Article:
De-Stress -- Even When Your Life Is Full of Stress!
The kids are in class, after-school activities abound, and you've become an unglorified taxi-driver, homework helper, main liaison to the school, chief cook, and bottle washer -- and that's just for starters. Let's not forget about your other obligations, such as a job, garden club, or political activism. Yikes! Before you start grasping for a lifeline, take these steps to de-stress your life.
When panic sets in and you wonder how you will ever accomplish everything you need to do, take a moment for yourself. Sit down. Breathe deeply. Sip tea, hot chocolate, or even coffee. (You'll sit longer if it's hot.) Enjoy a moment of calm. Then begin to focus on what you need to accomplish.
Try a list
Even if lists make you crazy, write down everything you need to do. This will help you get everything out in the open and give you a place to start. If you're a notorious list-maker, try organizing your list by category. Finally, as you accomplish your goals, cross things off your list.
Re-evaluate your priorities
Once you've got your list, look at all you need to do and put things in perspective. Some tasks require immediate attention, while others can sit on the back burner. Highlight your top priorities and focus on them. Schedule the other things for a later date. By prioritizing your tasks, you'll be able to target your energies in the right direction.
Eat healthy food
Eating junk food contributes to stress. Your body doesn't function at peak performance when it's overloaded with chips, soda, and cookies. Try a turkey sandwich instead of a hamburger. Drink lots of water and eat some fruit instead of munching on cookies. Fuel your body with good food, and your mind will do wonderful things for you.
Too often we think we must complete a project from start to finish in one sitting. A better approach is to tackle big jobs in small steps. You can space them out over days, a week, or even a month, depending on how much time you have. When starting out, some people do the hard tasks first and get them out of the way. Others start with something they enjoy, and then they are ready to take on the tasks they dislike. Either way works. Just be sure you get started!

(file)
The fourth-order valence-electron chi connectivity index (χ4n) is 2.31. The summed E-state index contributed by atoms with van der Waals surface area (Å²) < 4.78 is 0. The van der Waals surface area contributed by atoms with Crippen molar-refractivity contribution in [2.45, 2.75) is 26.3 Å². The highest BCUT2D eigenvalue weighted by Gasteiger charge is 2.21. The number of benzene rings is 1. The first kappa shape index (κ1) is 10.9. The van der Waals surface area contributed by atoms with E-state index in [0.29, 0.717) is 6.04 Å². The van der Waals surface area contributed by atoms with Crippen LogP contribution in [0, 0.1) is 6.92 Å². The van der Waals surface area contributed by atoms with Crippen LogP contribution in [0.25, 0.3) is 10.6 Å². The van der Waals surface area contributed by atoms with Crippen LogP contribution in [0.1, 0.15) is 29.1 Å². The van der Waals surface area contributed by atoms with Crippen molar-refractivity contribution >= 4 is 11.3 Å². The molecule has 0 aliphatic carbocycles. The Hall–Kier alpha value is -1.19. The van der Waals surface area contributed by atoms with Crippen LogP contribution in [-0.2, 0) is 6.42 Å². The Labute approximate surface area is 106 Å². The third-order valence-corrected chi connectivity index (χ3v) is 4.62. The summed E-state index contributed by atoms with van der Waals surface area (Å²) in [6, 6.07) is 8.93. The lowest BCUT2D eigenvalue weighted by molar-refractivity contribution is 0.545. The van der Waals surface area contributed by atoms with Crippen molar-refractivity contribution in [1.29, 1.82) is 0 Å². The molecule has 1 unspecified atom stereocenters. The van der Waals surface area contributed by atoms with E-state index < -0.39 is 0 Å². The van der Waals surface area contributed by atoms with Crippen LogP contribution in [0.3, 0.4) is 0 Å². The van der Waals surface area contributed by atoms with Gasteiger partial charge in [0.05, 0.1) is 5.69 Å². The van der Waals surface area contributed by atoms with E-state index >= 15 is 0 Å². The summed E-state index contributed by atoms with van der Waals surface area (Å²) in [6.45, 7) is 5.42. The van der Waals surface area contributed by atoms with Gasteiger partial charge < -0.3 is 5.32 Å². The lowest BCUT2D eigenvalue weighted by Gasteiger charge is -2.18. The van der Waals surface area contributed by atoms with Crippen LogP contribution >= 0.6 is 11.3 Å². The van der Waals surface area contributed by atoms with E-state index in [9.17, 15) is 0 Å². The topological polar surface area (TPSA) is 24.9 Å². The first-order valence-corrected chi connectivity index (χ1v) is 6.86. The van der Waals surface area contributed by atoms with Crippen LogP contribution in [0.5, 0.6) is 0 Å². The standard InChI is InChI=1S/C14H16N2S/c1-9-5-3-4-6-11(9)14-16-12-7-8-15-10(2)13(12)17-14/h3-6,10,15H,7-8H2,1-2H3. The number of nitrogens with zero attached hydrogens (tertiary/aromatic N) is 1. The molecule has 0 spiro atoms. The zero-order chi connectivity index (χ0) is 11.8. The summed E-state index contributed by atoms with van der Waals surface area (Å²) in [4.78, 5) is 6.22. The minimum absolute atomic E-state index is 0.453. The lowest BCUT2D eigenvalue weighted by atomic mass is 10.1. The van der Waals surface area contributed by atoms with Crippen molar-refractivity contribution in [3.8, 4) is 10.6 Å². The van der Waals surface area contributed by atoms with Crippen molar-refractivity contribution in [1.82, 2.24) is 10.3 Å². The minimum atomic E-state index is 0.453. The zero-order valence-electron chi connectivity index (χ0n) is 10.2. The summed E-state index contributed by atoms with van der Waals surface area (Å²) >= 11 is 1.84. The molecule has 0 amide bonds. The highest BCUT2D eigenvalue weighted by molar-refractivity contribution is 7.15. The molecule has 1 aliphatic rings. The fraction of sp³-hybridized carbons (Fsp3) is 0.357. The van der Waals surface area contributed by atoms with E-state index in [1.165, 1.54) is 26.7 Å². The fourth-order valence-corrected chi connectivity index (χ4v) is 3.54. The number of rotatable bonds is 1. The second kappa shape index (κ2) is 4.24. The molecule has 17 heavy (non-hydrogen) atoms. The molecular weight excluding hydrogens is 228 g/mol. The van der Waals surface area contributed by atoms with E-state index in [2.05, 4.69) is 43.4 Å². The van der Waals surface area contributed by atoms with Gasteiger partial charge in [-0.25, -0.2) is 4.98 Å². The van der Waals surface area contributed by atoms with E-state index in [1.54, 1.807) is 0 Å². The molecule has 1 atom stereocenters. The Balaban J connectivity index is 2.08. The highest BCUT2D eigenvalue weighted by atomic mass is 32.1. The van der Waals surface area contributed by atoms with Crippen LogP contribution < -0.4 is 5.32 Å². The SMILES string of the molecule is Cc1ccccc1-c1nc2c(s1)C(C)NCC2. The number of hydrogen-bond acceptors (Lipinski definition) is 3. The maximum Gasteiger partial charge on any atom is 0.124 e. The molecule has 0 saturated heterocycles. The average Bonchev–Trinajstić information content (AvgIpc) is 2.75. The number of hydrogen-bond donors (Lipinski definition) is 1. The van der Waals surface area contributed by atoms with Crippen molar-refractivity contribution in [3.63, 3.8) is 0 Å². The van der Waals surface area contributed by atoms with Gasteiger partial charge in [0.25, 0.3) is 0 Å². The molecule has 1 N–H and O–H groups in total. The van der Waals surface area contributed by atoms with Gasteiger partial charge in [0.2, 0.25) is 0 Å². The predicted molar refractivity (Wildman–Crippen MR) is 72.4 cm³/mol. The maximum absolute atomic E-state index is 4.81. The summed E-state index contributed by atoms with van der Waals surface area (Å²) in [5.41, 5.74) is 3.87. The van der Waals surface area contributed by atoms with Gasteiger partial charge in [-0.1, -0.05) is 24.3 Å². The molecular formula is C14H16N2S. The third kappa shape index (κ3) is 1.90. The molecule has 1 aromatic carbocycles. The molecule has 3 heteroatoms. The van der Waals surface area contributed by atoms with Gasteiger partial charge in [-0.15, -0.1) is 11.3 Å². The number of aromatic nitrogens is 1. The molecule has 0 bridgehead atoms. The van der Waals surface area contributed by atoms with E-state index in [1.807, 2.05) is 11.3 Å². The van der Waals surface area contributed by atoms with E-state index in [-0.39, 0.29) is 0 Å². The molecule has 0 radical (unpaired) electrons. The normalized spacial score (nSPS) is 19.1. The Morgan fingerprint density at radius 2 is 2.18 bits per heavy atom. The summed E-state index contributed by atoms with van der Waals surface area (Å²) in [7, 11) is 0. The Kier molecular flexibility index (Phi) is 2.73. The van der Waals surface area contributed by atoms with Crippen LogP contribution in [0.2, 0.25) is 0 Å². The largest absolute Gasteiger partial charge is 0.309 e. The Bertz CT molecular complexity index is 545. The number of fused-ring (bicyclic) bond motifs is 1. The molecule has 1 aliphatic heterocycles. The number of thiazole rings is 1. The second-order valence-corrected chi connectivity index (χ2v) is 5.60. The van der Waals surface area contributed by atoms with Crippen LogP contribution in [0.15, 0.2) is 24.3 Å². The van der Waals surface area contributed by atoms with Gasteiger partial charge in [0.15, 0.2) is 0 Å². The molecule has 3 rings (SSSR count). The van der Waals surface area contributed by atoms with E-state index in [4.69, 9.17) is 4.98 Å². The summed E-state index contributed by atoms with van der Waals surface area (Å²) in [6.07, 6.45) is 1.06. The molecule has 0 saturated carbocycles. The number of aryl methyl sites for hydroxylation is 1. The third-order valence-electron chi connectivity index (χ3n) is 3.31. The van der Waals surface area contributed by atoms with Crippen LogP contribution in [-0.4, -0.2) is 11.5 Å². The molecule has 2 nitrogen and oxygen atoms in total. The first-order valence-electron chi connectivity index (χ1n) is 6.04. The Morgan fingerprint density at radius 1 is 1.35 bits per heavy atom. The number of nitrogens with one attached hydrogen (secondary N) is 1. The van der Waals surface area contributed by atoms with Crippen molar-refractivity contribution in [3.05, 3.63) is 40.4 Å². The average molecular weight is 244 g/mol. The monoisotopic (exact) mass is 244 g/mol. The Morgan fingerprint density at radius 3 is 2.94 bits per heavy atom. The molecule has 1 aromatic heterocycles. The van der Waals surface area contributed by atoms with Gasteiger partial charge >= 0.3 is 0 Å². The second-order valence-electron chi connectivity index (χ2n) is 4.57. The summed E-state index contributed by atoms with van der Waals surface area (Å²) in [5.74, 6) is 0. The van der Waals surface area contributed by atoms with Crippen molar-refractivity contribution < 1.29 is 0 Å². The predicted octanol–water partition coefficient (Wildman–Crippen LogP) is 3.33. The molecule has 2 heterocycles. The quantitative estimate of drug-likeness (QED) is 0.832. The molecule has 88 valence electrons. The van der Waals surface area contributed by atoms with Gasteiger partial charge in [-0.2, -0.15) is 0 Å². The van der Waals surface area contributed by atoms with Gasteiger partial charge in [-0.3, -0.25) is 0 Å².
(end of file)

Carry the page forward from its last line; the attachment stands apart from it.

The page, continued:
Share your stress with a friend
Find someone to talk to about all that you have going on in your life. Vent when things become overwhelming, but share your accomplishments as well. Once you've completed a big task, check in with your friend and report on how you're doing. Don't forget to listen to what your friend has been doing as well. It helps to know you're not alone!
Even if you aren't a distance runner, your body will benefit from a brisk walk, time on the treadmill, or a rollerblade around the neighborhood. Physical exercise will raise your endorphin level, help you focus more effectively, and make you accomplish more in the long run.
Don't try to schedule too much in a day
One of the most discouraging realizations is to end the day and still have a long list of unaccomplished chores. To avoid this, take a realistic look at the time you have available in a day, the time each task takes, and schedule accordingly. If you have a lot of meetings or commitments one day, you simply aren't going to have as much - or any - time to do other things. If you just aren't going to be able to get to a particular task on one day, move it forward to a day that's less busy.
Source: Adapted from "De-Stress - Even When Your Life Is Full of Stress" published by the Council for Exceptional Children in CEC Today, September 2000.
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